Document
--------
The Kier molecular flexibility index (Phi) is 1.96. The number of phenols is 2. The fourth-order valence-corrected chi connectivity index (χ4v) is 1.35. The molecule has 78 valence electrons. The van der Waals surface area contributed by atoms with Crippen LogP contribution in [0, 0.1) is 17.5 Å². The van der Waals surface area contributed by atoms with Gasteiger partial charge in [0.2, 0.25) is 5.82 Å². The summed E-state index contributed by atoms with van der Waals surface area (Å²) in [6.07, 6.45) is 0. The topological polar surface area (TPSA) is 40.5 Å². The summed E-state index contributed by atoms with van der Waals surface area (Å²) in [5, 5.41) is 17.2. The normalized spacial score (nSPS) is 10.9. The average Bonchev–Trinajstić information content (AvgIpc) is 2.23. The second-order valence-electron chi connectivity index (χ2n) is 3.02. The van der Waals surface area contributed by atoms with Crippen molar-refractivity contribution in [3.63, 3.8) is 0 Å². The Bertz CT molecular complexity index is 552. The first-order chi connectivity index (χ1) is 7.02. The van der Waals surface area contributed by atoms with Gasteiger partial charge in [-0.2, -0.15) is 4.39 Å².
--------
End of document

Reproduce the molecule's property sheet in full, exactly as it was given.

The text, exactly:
The Kier molecular flexibility index (Phi) is 1.96. The number of phenols is 2. The fourth-order valence-corrected chi connectivity index (χ4v) is 1.35. The molecule has 78 valence electrons. The van der Waals surface area contributed by atoms with Crippen LogP contribution in [0, 0.1) is 17.5 Å². The van der Waals surface area contributed by atoms with Gasteiger partial charge in [0.2, 0.25) is 5.82 Å². The summed E-state index contributed by atoms with van der Waals surface area (Å²) in [6.07, 6.45) is 0. The topological polar surface area (TPSA) is 40.5 Å². The summed E-state index contributed by atoms with van der Waals surface area (Å²) in [5, 5.41) is 17.2. The normalized spacial score (nSPS) is 10.9. The average Bonchev–Trinajstić information content (AvgIpc) is 2.23. The second-order valence-electron chi connectivity index (χ2n) is 3.02. The van der Waals surface area contributed by atoms with Crippen molar-refractivity contribution in [3.63, 3.8) is 0 Å². The Bertz CT molecular complexity index is 552. The first-order chi connectivity index (χ1) is 7.02. The van der Waals surface area contributed by atoms with Gasteiger partial charge in [-0.2, -0.15) is 4.39 Å².